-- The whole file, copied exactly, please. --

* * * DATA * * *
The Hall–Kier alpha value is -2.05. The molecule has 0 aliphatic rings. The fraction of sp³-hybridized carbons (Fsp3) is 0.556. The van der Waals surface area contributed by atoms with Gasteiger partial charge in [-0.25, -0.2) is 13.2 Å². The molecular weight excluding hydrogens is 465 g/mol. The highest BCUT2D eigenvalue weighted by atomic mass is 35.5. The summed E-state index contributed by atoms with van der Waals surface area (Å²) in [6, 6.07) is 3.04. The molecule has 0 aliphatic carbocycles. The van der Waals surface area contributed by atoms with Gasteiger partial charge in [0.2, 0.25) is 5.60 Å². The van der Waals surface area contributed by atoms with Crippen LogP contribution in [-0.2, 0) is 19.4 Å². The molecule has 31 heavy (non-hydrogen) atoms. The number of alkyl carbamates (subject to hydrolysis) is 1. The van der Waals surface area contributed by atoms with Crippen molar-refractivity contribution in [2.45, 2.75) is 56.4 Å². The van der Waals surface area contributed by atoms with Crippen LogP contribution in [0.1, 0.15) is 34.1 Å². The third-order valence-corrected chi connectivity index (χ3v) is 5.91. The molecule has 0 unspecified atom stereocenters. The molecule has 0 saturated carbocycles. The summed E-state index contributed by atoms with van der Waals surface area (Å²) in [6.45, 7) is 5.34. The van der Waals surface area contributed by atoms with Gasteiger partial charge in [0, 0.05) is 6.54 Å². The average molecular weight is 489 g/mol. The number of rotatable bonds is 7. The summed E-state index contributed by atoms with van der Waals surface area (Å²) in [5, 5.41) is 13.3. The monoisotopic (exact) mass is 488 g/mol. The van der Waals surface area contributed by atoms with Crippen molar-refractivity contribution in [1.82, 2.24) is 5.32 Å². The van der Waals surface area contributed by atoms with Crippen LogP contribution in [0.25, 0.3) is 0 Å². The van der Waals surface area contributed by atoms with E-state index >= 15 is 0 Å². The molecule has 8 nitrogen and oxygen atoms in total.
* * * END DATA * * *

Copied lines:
The Hall–Kier alpha value is -2.05. The molecule has 0 aliphatic rings. The fraction of sp³-hybridized carbons (Fsp3) is 0.556. The van der Waals surface area contributed by atoms with Gasteiger partial charge in [-0.25, -0.2) is 13.2 Å². The molecular weight excluding hydrogens is 465 g/mol. The highest BCUT2D eigenvalue weighted by atomic mass is 35.5. The summed E-state index contributed by atoms with van der Waals surface area (Å²) in [6, 6.07) is 3.04. The molecule has 0 aliphatic carbocycles. The van der Waals surface area contributed by atoms with Gasteiger partial charge in [0.2, 0.25) is 5.60 Å². The van der Waals surface area contributed by atoms with Crippen LogP contribution in [-0.2, 0) is 19.4 Å². The molecule has 31 heavy (non-hydrogen) atoms. The number of alkyl carbamates (subject to hydrolysis) is 1. The van der Waals surface area contributed by atoms with Crippen molar-refractivity contribution in [2.45, 2.75) is 56.4 Å². The van der Waals surface area contributed by atoms with Crippen LogP contribution in [0.1, 0.15) is 34.1 Å². The third-order valence-corrected chi connectivity index (χ3v) is 5.91. The molecule has 0 unspecified atom stereocenters. The molecule has 0 saturated carbocycles. The summed E-state index contributed by atoms with van der Waals surface area (Å²) in [6.45, 7) is 5.34. The van der Waals surface area contributed by atoms with Gasteiger partial charge in [0, 0.05) is 6.54 Å². The average molecular weight is 489 g/mol. The number of rotatable bonds is 7. The summed E-state index contributed by atoms with van der Waals surface area (Å²) in [5, 5.41) is 13.3. The monoisotopic (exact) mass is 488 g/mol. The van der Waals surface area contributed by atoms with Crippen molar-refractivity contribution in [1.82, 2.24) is 5.32 Å². The van der Waals surface area contributed by atoms with Crippen LogP contribution in [0.25, 0.3) is 0 Å². The van der Waals surface area contributed by atoms with E-state index >= 15 is 0 Å². The molecule has 8 nitrogen and oxygen atoms in total.